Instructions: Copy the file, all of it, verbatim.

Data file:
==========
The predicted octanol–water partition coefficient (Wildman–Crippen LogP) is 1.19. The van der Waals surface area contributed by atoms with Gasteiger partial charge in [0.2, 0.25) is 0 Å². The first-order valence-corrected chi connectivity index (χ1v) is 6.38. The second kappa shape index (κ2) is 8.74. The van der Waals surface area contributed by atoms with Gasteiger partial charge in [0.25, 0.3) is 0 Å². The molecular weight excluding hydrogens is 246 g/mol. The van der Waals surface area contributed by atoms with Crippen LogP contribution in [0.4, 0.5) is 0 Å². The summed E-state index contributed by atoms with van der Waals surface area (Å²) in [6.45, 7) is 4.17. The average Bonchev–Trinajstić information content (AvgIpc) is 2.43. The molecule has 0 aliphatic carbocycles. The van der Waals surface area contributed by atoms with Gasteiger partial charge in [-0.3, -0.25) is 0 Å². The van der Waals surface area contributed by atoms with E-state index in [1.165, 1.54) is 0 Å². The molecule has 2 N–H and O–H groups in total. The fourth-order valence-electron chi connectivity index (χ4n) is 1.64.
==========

The predicted octanol–water partition coefficient (Wildman–Crippen LogP) is 1.19. The van der Waals surface area contributed by atoms with Gasteiger partial charge in [0.2, 0.25) is 0 Å². The first-order valence-corrected chi connectivity index (χ1v) is 6.38. The second kappa shape index (κ2) is 8.74. The van der Waals surface area contributed by atoms with Gasteiger partial charge in [0.25, 0.3) is 0 Å². The molecular weight excluding hydrogens is 246 g/mol. The van der Waals surface area contributed by atoms with Crippen LogP contribution in [0.4, 0.5) is 0 Å². The summed E-state index contributed by atoms with van der Waals surface area (Å²) in [6.45, 7) is 4.17. The average Bonchev–Trinajstić information content (AvgIpc) is 2.43. The molecule has 0 aliphatic carbocycles. The van der Waals surface area contributed by atoms with Gasteiger partial charge in [-0.3, -0.25) is 0 Å². The van der Waals surface area contributed by atoms with E-state index in [1.165, 1.54) is 0 Å². The molecule has 2 N–H and O–H groups in total. The fourth-order valence-electron chi connectivity index (χ4n) is 1.64.